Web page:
NH, VT Public Radio applaud $200 million gift from McDonalds widow

Aaron Read aread@speakeasy.net
Tue Nov 11 10:53:09 EST 2003

At 03:11 PM 11/8/2003, Chuck Igo wrote:
>Aaron:  time to drop the sanctimonious stuff about Public Radio, from which
>you derive your income.  (you DO get paid, right?)

Ehh...yes and no.  I volunteer at WBRS but they do pay me when a major 
project comes around (like the transmitter replacement I'm doing in two 
weeks).   With the rest of my non-comm's I do get paid but frankly I'm not 
getting rich off them...I do it because I'm a sucker for college 
radio.  :-)    What really pays my bills is my commercial clients, which 
are some AM/FM/TV's, but largely are municipalities on wireless consulting.

>time and again, Aaron, you stray a bit far from the topic and wind up on the
>soapbox.  the day Public Radio stops getting federal funds (which are
>provided by, um... oh yeah, the taxpayers), then preach away.  on this
>point, imo (and there's nothing humble about it this time), you were way off

I don't see that.  The original thread was about how Ms.Kroc made a $200 
million donation to NPR.  It had nothing to do with the politics about 
public radio funding until Brian made his rather cynical remark.  Really, 
it was a smartass remark, as was my reply...and was meant to be a mild 
tit-for-tat.  We're all adults and a little nose-tweaking isn't forbidden,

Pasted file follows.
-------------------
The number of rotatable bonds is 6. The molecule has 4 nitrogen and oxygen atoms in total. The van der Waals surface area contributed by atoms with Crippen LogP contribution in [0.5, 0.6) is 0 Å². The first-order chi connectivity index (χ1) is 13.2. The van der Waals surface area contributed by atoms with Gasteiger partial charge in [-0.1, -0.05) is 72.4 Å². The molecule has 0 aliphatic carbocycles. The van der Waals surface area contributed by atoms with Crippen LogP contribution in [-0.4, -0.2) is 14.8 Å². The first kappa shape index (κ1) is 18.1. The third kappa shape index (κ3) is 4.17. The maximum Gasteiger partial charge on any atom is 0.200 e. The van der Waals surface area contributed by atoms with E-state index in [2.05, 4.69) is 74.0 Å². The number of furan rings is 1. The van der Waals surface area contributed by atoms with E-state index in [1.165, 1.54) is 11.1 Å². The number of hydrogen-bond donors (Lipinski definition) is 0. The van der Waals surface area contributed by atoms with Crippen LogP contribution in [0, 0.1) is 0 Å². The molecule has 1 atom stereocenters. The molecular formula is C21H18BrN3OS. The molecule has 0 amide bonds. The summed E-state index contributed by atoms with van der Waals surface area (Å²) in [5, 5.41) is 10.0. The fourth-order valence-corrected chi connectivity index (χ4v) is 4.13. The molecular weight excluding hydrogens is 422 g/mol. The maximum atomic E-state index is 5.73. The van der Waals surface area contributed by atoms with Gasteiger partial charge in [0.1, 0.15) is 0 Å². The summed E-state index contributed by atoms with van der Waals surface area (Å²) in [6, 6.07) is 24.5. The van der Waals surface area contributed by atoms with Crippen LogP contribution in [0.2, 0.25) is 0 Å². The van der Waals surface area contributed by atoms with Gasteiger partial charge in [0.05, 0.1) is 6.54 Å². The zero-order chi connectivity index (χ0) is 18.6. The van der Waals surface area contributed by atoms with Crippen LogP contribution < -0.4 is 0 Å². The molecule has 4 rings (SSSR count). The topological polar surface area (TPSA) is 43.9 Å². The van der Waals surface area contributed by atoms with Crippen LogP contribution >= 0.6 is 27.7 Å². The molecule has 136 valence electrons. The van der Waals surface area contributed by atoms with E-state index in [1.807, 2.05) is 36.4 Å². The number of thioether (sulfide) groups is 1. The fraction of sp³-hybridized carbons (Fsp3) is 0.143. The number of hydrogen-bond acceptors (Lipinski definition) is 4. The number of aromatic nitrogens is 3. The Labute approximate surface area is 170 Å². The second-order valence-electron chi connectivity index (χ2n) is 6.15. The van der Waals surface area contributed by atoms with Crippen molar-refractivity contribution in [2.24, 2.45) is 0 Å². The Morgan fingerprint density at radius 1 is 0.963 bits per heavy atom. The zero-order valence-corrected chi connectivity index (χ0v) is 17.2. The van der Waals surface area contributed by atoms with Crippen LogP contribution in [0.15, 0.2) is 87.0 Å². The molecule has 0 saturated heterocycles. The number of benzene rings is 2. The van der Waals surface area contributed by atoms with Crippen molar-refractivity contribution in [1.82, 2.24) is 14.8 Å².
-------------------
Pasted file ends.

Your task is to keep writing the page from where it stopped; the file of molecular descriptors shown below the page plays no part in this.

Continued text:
is it?  :-)

Anyways, what irks me about Brian's comment...and comments in the same 
vein...is that it ignores the "corporate welfare" and shady business 
practices by hundreds of commercial broadcasters (Clear Channel the 
biggest, but hardly the only) that have resulted in the same thing public 
radio gets: a handout on the backs of the average Joe.   Sure, I don't HAVE 
to go to a purchase or listen to Clear Channel's wares, whereas I have to 
pay taxes, but when a corporation decides it doesn't want to pay as much in 
taxes, it bullies its home state (Raytheon, anyone?   Or Pfizer to CT for 
that matter) and that DOES mean I have to pay more tax to make up the 

Sure, it's pennies on the dollar, but so is public radio funding.

Does public radio engage in these shady deals?  Yeah, I'd say there's 
probably something there...public radio isn't very "public" anymore and NPR 
is run very much like a commercial outfit; the programming is barely held 
in check by the FCC underwriting rules.  But I can't imagine NPR is doing 
it to even one-tenth the degree you see it with a Clear Channel or 
whoever.  Personally I prefer it up front and in the open with public 
radio, rather than some fatcat sweetheart deal in a smoky pool room of some 
Congressional hangout.

Aaron "Bishop" Read             aread@speakeasy.net
FriedBagels Consulting          AOL-IM: readaaron
http://www.friedbagels.com      Boston, MA

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